With college basketball’s regular season finally tipping off on Friday, the time has come for the Big Ten microsite writers to make their predictions public. We’ll begin by showcasing the five projected bottom-feeders of the Big Ten, the teams we forecast to finish from 14th to 10th.
- What they do well: There won’t be many positives for Rutgers in its inaugural Big Ten season — especially after three would-be seniors transferred during the offseason – but it looks like head coach Eddie Jordan brought in a solid recruiting class. His prized recruit is junior Bishop Daniels, a transfer from ASA College in New York City. Daniels, a former Miami player, will help solidify Rutgers’ backcourt with last year’s leading scorer, Myles Mack.
- What they don’t do well: Rebound. The Scarlet Knights only had two players average more than six rebounds per game last season (Kadeem Jack and Wally Judge), and Judge is no longer with the team. Rutgers was eighth in the AAC last season in rebounding margin, averaging 1.8 fewer rebounds per game than their opponents. Ten of the 12 Big Ten teams, on the other hand, had positive margins.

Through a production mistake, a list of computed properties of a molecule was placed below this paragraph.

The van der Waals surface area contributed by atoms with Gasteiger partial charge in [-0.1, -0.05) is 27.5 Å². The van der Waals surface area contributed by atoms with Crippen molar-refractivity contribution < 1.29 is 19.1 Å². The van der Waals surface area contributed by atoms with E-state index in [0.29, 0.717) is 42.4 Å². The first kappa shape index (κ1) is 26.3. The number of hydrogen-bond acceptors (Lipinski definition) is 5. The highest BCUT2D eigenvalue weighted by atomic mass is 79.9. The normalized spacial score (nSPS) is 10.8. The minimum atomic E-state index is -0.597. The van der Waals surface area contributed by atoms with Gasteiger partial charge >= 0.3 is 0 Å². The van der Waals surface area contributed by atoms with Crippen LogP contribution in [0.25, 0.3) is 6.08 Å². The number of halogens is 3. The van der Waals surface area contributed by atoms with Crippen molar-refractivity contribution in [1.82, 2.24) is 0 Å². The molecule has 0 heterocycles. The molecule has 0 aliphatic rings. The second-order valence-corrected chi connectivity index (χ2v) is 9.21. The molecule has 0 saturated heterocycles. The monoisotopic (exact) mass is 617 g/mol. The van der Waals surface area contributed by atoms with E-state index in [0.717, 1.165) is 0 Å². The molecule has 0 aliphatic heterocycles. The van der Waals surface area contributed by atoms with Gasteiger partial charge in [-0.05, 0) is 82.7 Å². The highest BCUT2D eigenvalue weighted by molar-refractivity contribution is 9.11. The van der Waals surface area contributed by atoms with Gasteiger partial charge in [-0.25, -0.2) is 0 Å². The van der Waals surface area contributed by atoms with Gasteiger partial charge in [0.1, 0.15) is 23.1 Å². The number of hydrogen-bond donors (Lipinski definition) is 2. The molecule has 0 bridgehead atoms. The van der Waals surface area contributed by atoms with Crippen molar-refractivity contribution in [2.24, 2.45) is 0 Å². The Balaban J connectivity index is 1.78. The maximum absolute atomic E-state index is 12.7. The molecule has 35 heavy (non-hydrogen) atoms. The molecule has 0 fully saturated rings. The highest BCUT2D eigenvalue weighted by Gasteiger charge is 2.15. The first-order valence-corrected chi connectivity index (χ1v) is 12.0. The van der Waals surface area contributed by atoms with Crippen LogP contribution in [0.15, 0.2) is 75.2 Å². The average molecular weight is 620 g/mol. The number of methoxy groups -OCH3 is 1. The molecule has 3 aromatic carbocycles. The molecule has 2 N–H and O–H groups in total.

- Get to know: Kadeem Jack. Jack is Rutgers’ lone established presence in the post on an otherwise young and inexperienced roster. The 6’9″ senior grabbed almost seven rebounds per game last year and shot 50 percent from the field. He’s likely the only Big Ten-caliber forward on the team.
- Why they’ll finish 14th: Rutgers lost three senior players via transfer and has only two players, Mack and Jack, who have proven that they’re ready for Big Ten basketball. Defenses will key on those two, leaving an inexperienced cast to do – or rather, try to do – most of the heavy lifting. Eddie Jordan will overuse the phrase “growing pains” this season.
- Why they’ll finish higher: Bishop Daniels has no problem adjusting back to Division I basketball, and freshman Mike Williams establishes himself as one of the best long-range shooters in the conference. Kadeem Jack thrives down low with the outside presence of Jack, Daniels and Williams.
- What they do well: Defend – at least, better than the Wildcats used to. Head coach Chris Collins made a concerted effort to move away from the “open door policy” defense that plagued Northwestern in Bill Carmody’s final years at the helm. Collins’ team held opponents to a 41.1 percent field goal shooting last year, good enough for third in the conference.
- What they don’t do well: Score. The Wildcats ranked last in the Big Ten in scoring last season, averaging 59.5 points per game. Illinois, which ranked second-to-last, averaged almost five more points per game. The Wildcats also were last in the Big Ten in field goal percentage.